Congo, Democratic Republic of the: The Congo Free State
The Congo Free State
Beginning in the late 1870s the territory was colonized by Leopold II, king of the Belgians (reigned 1865–1909). Leopold believed that Belgium needed colonies to ensure its prosperity, and sensing that the Belgians would not support colonial ventures, he privately set about establishing a colonial empire. Between 1874 and 1877, Henry M. Stanley made a journey across central Africa during which he found the course of the Congo River. Intrigued by Stanley's findings (especially that the region had considerable economic potential), Leopold engaged him in 1878 to establish the king's authority in the Congo basin. Between 1879 and 1884, Stanley founded a number of stations along the middle Congo River and signed treaties with several African rulers purportedly giving the king sovereignty in their areas.
At the Conference of Berlin (1884–85) the European powers recognized Leopold's claim to the Congo basin, and in a ceremony (1885) at Banana, the king announced the establishment of the Congo Free State, headed by himself. The announced boundaries were roughly the same as those of present-day Congo, but it was not until the mid-1890s that Leopold's control was established in most parts of the state. In 1891–92, the Katanga area was conquered, and between 1892 and 1894, E Congo was wrested from the control of E African Arab and Swahili traders (including Tippu Tib, who for a time had served as an administrator of the Congo).
Because he did not have sufficient funds to develop the Congo, Leopold sought and received loans from the Belgian parliament in 1889 and 1895, in return for which Belgium was given the right to annex the Congo in 1901. At the same time Leopold declared all unoccupied land (including cropland lying fallow) to be owned by the state, thereby gaining control of the lucrative trade in rubber and ivory. Much of the land was given to concessionaire companies, which in return were to build railroads or to occupy a specified part of the country or merely to give the state a percentage of their profits. In addition, Leopold maintained a large estate in the region of Lake Leopold II (NE of Kinshasa).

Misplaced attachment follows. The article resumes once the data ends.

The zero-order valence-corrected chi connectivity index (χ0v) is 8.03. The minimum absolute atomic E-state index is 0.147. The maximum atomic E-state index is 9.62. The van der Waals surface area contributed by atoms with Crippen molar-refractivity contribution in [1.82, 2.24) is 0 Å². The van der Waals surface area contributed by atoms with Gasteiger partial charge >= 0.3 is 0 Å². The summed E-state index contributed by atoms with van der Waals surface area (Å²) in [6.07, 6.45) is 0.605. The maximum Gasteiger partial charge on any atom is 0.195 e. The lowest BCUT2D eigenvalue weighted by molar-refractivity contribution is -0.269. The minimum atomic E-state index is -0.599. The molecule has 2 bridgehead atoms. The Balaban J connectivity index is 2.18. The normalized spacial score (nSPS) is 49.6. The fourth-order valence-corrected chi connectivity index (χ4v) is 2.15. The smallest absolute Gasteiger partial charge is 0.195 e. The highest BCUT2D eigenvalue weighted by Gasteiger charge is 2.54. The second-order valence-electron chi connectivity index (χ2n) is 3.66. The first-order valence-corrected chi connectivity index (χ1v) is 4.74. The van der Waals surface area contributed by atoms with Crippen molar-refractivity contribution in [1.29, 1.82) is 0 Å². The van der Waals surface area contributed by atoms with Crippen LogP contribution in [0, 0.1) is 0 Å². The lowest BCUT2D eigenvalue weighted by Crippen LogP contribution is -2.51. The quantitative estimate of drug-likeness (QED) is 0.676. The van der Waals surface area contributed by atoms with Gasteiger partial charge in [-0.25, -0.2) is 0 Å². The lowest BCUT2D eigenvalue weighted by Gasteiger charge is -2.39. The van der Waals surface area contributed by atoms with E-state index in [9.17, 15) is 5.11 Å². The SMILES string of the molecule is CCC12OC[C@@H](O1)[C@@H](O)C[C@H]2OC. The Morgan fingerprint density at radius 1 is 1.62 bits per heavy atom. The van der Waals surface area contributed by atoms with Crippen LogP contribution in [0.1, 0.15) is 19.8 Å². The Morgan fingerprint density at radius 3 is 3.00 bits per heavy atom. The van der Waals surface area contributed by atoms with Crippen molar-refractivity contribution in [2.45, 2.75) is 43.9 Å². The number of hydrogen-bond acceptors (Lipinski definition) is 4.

Private companies were also established to exploit the mineral wealth of central and SE Congo; a notable example was Union Minière du Haut-Katanga, chartered in 1905. The Belgian parliament did not exercise its right to annex the Congo in 1901, but reports starting in 1904 (particularly by Roger Casement and E. D. Morel) about the brutal treatment of Africans there (especially those forced to collect rubber for concessionaire companies) led to a popular campaign for Belgium to take over the state from Leopold. After exhaustive parliamentary debates, in 1908 Belgium annexed the Congo.
Sections in this article:
- Government and Ongoing Instability
- Rebellion and Civil War
- The Mobutu Regime
- Independence and Conflict
- The Independence Movement
- The Belgian Congo
- The Congo Free State
- European and Arab Contacts
- Early History
- Land and People
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